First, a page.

elbow everytime he twists an Uncle Charlie, avoiding injury over the
next seven years.
The New York media has tossed some pointed criticism at Minaya for
not bringing in a top line starter to help fill out the Mets’ rag-tag
rotation. The criticism is similar to the 2000 offseason when the Mets
resisted Mike Hampton’s absurd contract demands, allowing him to sign
with the Colorado Rockies where he received the largest contract ever
given to a pitcher at the time (8 years/$123-million). We all know how
that turned out. If Minaya has correctly evaluated the odds of Zito
sustaining a major injury or ever pitching to a level that is equal to
the value of his contract (Giants signed him for 7 years/$126-million),
it might just be the best deal he never made.
Minaya also made a more than decent run at Japanese star pitcher Daisuke Matsuzaka
when he bid a reported $37-million for the right to sign him (the
second highest offer), and while he came up short, one shouldn’t blame
him for not topping the Red Sox’ ridiculous $51-million posting bid.
So, instead of overspending in a bad market, Minaya chose to
guarantee a total of less than $2-million for three veterans who will
push top prospects Mike Pelfrey, Phillip Humber and recently acquired Jason Vargas for a rotation spot come spring training.
Of the three vets, Chan Ho Park ($600,000 guaranteed) has the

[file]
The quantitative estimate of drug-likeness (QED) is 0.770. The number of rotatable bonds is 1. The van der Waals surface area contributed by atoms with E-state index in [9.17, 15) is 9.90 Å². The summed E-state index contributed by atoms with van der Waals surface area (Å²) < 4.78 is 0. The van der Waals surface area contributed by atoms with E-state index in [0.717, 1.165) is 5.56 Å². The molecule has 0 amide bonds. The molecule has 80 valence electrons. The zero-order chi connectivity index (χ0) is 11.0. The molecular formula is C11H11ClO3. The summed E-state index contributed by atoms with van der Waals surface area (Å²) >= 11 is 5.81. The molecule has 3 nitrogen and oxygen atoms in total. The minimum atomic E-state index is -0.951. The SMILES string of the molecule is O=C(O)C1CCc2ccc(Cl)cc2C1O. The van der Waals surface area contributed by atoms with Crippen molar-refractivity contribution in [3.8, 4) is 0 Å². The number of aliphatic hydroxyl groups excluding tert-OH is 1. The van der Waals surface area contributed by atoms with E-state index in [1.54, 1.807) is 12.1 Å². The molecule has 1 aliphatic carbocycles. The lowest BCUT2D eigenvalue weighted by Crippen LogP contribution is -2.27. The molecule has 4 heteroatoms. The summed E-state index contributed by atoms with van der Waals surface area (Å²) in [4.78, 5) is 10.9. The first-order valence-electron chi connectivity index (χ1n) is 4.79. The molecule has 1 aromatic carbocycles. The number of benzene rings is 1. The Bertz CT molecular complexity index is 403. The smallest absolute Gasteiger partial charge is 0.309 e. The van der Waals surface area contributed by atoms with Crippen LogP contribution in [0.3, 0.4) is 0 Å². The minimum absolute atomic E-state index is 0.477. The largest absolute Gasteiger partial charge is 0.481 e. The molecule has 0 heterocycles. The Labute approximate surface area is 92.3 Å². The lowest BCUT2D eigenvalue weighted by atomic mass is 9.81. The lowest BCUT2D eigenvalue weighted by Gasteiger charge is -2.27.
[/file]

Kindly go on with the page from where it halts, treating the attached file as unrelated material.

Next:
best shot of making the rotation. Last year Park returned to the NL for
the first time in five years and showed that he might finally be
regaining some of the arm strength he lost because of multiple arm
injuries suffered while with Texas. No longer under the security of a
sweet deal (Texas’ deal with Park is another good example of why one
should be wary of doling out long expensive deals to starting
pitchers), Park has lots of motivation to prove he can still be an
Jorge Sosa will probably never again have a season like he
did in 2005 when he had a 2.55 ERA in 134 IP. But, for $1.25-million
he’s a low cost risk that could eat plenty of innings until Pelfrey,
Humber or Vargas is ready.
While Aaron Sele is a long shot at best, his success in the
first half of 2006 with the Dodgers (2.91 ERA in 65 IP) coupled with
the fact that he costs the Mets nothing unless he makes the team
($1-million non-guaranteed) is a prudent no risk signing by Minaya.